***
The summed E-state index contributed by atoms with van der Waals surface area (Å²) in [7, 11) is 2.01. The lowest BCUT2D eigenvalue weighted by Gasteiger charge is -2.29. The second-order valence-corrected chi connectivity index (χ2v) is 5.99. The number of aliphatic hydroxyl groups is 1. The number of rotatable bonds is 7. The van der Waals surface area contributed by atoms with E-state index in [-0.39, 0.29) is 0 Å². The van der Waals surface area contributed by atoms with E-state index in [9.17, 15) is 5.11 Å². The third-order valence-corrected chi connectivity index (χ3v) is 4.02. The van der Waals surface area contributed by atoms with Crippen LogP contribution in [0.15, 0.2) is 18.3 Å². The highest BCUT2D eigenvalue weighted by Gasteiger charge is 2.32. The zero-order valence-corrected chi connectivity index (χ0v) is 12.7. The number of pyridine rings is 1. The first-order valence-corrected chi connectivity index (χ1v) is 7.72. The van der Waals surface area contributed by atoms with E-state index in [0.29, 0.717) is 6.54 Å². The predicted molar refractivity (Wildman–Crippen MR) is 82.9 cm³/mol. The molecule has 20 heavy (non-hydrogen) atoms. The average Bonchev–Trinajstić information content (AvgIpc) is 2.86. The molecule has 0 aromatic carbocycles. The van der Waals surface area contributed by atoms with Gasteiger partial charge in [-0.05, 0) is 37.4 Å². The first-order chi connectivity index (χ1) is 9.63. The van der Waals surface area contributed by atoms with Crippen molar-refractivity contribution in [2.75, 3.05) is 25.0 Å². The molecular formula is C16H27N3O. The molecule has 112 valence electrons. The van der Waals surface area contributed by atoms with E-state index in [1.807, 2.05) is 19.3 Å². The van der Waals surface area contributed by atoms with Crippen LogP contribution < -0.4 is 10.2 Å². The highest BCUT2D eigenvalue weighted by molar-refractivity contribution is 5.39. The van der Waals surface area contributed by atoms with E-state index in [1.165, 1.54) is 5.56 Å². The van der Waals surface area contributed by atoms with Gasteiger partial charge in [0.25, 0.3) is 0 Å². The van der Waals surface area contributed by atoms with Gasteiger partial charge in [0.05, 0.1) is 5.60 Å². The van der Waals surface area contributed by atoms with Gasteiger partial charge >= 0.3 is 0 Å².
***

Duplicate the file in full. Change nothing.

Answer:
The summed E-state index contributed by atoms with van der Waals surface area (Å²) in [7, 11) is 2.01. The lowest BCUT2D eigenvalue weighted by Gasteiger charge is -2.29. The second-order valence-corrected chi connectivity index (χ2v) is 5.99. The number of aliphatic hydroxyl groups is 1. The number of rotatable bonds is 7. The van der Waals surface area contributed by atoms with E-state index in [-0.39, 0.29) is 0 Å². The van der Waals surface area contributed by atoms with E-state index in [9.17, 15) is 5.11 Å². The third-order valence-corrected chi connectivity index (χ3v) is 4.02. The van der Waals surface area contributed by atoms with Crippen LogP contribution in [0.15, 0.2) is 18.3 Å². The highest BCUT2D eigenvalue weighted by Gasteiger charge is 2.32. The zero-order valence-corrected chi connectivity index (χ0v) is 12.7. The number of pyridine rings is 1. The first-order valence-corrected chi connectivity index (χ1v) is 7.72. The van der Waals surface area contributed by atoms with E-state index in [0.29, 0.717) is 6.54 Å². The predicted molar refractivity (Wildman–Crippen MR) is 82.9 cm³/mol. The molecule has 20 heavy (non-hydrogen) atoms. The average Bonchev–Trinajstić information content (AvgIpc) is 2.86. The molecule has 0 aromatic carbocycles. The van der Waals surface area contributed by atoms with Gasteiger partial charge in [-0.05, 0) is 37.4 Å². The first-order chi connectivity index (χ1) is 9.63. The van der Waals surface area contributed by atoms with Crippen molar-refractivity contribution in [2.75, 3.05) is 25.0 Å². The molecular formula is C16H27N3O. The molecule has 112 valence electrons. The van der Waals surface area contributed by atoms with E-state index in [1.807, 2.05) is 19.3 Å². The van der Waals surface area contributed by atoms with Crippen LogP contribution < -0.4 is 10.2 Å². The highest BCUT2D eigenvalue weighted by molar-refractivity contribution is 5.39. The van der Waals surface area contributed by atoms with E-state index in [1.165, 1.54) is 5.56 Å². The van der Waals surface area contributed by atoms with Gasteiger partial charge in [0.25, 0.3) is 0 Å². The van der Waals surface area contributed by atoms with Gasteiger partial charge in [0.05, 0.1) is 5.60 Å². The van der Waals surface area contributed by atoms with Gasteiger partial charge >= 0.3 is 0 Å².